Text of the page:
These sub-introductions, in addition to giving general and historical information on the plays in question, also contain subsections on such matters as 'Dramatic Technique' and 'Performance', as well as a full description of the now-lost companion plays of the original tetralogies presented at the first performance in fifth-century Athens.
Because the dramas in this second volume are all singletons, their arrangement in the text portion of the book is not as seamless as in Volume 1. Persians, Seven Against Thebes, and Suppliants appear first, in the generally-accepted chronological order. Then follow the Aischylean Fragments of tragedy and satyr-drama that have come down to us in quotations by other writers or in the Oxyrynchos papyrus from Egypt.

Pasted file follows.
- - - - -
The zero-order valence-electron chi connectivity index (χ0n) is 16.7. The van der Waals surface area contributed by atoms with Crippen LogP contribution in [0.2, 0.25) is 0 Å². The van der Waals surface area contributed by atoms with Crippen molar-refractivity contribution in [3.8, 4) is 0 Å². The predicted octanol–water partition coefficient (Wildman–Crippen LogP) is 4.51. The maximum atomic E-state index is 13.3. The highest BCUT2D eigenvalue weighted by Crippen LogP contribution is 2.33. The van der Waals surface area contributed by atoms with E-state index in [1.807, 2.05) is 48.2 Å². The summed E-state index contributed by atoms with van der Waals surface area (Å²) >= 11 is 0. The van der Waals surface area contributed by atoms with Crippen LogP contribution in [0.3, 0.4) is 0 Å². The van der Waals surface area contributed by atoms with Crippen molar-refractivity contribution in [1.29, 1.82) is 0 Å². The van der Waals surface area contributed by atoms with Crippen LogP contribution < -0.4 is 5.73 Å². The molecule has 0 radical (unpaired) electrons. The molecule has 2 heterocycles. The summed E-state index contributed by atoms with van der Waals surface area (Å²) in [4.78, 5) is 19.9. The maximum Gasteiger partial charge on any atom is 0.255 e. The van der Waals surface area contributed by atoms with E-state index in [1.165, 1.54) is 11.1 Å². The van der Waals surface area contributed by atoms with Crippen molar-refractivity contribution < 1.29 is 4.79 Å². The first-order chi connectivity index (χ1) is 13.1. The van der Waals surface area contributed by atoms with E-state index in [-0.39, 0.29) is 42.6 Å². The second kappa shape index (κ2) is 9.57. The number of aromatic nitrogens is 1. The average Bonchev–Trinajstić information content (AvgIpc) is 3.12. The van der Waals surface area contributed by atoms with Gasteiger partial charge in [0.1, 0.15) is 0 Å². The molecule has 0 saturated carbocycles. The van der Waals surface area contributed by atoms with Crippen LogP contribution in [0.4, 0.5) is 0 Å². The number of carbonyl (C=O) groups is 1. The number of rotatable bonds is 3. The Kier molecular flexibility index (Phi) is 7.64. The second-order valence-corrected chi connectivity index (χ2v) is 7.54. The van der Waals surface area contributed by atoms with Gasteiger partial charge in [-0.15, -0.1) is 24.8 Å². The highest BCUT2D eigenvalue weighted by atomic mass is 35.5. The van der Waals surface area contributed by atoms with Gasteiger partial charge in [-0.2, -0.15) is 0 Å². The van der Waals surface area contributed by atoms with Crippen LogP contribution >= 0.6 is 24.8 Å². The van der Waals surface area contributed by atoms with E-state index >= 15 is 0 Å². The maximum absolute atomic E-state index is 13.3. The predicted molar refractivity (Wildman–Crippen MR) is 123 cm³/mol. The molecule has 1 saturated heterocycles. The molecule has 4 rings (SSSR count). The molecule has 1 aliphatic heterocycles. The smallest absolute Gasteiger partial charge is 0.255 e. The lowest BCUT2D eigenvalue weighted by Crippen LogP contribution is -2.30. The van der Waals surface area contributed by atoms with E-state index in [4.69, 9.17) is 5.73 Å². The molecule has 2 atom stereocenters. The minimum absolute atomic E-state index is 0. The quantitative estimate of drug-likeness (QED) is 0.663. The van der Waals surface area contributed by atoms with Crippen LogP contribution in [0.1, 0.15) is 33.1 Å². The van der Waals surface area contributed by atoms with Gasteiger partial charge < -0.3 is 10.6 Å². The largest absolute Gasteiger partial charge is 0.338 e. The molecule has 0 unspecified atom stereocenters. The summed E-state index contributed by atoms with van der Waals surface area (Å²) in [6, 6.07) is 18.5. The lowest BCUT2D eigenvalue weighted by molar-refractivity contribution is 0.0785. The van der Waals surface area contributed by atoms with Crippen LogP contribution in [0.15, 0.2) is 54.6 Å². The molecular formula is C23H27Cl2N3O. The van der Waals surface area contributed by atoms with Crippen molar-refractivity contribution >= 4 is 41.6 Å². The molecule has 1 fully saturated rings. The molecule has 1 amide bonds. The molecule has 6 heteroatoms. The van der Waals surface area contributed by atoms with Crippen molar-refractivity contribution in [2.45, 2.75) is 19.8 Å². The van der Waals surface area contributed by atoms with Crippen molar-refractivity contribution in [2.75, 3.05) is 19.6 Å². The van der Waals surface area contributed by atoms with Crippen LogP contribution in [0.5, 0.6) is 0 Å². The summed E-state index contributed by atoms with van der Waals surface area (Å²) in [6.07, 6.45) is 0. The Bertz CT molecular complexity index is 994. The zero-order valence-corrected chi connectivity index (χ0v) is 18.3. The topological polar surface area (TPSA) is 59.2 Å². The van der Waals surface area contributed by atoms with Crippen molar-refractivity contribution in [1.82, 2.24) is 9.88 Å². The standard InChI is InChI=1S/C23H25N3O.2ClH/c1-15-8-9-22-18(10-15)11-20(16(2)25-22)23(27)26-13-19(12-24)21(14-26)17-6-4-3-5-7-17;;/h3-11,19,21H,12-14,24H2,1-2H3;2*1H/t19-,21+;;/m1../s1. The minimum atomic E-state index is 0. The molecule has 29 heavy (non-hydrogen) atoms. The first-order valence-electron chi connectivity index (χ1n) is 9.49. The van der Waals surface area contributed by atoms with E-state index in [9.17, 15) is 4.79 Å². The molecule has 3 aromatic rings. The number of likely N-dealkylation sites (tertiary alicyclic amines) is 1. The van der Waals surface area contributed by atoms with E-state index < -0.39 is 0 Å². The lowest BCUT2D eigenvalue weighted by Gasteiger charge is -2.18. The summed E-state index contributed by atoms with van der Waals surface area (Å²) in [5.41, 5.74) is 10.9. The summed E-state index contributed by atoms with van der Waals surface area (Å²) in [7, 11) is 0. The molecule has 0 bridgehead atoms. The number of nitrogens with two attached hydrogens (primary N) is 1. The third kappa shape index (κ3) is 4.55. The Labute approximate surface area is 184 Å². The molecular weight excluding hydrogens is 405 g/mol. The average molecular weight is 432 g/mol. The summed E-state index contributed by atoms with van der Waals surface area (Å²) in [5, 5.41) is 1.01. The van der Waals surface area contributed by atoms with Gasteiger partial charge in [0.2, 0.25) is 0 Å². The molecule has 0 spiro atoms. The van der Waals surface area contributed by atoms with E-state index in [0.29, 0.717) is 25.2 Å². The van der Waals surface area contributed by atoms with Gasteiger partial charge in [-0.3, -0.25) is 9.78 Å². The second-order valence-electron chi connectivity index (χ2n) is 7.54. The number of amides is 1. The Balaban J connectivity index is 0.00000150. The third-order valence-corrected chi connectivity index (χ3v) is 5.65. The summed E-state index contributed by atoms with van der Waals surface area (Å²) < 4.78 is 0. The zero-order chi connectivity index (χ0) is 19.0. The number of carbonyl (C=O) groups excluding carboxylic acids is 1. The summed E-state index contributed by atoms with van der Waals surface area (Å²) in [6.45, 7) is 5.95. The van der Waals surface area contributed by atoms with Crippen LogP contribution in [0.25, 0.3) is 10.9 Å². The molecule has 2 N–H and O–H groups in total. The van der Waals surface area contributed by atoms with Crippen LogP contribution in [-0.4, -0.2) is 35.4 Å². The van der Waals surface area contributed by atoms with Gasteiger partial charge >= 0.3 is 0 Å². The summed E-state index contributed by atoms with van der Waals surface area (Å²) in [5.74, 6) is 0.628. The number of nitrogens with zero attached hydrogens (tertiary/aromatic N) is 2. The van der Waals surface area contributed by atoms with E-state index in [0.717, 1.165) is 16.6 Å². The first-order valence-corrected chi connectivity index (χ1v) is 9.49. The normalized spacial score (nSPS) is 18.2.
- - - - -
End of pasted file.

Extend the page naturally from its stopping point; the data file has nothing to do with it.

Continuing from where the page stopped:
Next comes that most problematic text Prometheus Bound, a more or less complete play long attributed to Aischylos, but recently widely believed not to be his for many reasons-- among them, according to Ewans, its near-unstageability. Also included here are the extant fragmentary passages of Prometheus' Release, an apparently late play which may or may not be by the same author as the composer of Prometheus Bound. And for the sake of completeness, the text section concludes with an Appendix containing the so-called Spurious Ending to Seven Against Thebes, which Ewans proposes may have been an attempt to adapt the play for a later double-bill with Sophokles' Antigone.
In the back matter of this second volume, the Glossaries are significantly different from those in Oresteia, and notably longer (in particular the Proper Names), having to cover as they do much more mythological and conceptual territory. There is a list of sources for the Fragments, the items of which are laid out side by side with their counterparts in the Loeb and Radt editions as well as the original sources.